Depression in Patients With Chronic Renal Disease: Where Are We Going?
Journal of Renal Nutrition
Depression is quite prevalent in the end-stage renal disease (ESRD) population, with rates as high as 30% in some dialysis centers. There are fewer data on the epidemiology of depression in patients with earlier stages of chronic kidney disease (CKD), but the disease burden may be just as high. Depression may be associated with worse medical outcomes, including increased mortality. Close attention to screening and treating depression in all patients may be necessary. Several instruments have been used to screen for depression. The most common validated depression screening measure in ESRD patients is the Beck Depression Inventory. There are limited data on the appropriate therapy for depression in CKD patients. Psychotherapy combined with antidepressant medications, such as selective serotonin reuptake inhibitors, may be the optimal form of therapy (always in close consultation with mental health professionals). Adverse effects of antidepressant medications should be considered before prescribing these agents, particularly in patients with reduced glomerular filtration rate. Additional studies are necessary to further evaluate the optimal methods to screen for and treat depression in patients with CKD. © 2008 National Kidney Foundation, Inc.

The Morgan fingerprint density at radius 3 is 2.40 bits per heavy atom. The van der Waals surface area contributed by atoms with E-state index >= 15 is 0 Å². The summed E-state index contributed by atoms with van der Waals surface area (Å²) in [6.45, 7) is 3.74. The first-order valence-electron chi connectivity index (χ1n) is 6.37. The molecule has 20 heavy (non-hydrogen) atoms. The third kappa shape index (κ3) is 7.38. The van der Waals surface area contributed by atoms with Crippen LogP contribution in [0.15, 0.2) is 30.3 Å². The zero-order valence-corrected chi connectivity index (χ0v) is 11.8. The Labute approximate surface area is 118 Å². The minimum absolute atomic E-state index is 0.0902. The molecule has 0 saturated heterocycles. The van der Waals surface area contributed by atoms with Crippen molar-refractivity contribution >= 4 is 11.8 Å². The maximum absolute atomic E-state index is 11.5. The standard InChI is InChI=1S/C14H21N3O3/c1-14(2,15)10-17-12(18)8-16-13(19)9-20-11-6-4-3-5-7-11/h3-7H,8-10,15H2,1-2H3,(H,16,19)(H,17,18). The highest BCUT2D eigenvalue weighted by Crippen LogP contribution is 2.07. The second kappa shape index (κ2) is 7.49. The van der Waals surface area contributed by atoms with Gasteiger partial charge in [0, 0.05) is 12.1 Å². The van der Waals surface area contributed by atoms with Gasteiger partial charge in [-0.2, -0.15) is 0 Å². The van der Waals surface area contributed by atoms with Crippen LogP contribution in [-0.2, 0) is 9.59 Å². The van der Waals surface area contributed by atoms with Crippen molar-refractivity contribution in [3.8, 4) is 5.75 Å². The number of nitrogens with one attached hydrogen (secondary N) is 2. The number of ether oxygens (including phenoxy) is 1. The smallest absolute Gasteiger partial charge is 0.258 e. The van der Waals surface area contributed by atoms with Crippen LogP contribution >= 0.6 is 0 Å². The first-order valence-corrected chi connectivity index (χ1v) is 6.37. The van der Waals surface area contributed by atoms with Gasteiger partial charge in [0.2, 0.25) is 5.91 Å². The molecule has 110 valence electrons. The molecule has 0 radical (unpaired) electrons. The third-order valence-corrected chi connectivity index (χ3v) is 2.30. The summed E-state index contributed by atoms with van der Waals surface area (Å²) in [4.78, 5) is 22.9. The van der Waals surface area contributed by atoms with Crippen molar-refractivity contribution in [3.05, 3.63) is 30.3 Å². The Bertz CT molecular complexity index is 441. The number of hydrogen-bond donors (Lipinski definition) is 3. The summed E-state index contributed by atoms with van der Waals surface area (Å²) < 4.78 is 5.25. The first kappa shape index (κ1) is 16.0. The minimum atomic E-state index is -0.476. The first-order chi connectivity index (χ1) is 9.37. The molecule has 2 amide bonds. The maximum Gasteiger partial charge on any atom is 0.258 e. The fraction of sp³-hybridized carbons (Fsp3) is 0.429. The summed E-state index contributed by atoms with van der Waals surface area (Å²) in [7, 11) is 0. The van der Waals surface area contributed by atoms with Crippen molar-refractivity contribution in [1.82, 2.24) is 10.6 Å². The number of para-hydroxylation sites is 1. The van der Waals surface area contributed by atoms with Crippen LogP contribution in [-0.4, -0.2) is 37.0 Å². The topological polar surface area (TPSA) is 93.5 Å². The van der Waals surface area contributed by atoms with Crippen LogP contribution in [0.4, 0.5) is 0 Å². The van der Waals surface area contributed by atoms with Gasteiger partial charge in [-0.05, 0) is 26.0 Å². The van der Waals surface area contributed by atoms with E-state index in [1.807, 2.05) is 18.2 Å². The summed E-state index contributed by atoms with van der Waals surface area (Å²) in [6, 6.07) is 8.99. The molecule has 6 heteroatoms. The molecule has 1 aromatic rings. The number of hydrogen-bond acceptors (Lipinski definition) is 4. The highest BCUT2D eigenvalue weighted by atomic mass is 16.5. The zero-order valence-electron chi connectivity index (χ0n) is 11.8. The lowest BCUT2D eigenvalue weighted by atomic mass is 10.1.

Kimmel, P., Cohen, S., & Peterson, R. (2008). Depression in Patients With Chronic Renal Disease: Where Are We Going?. Journal of Renal Nutrition, 18 (1). http://dx.doi.org/10.1053/j.jrn.2007.10.020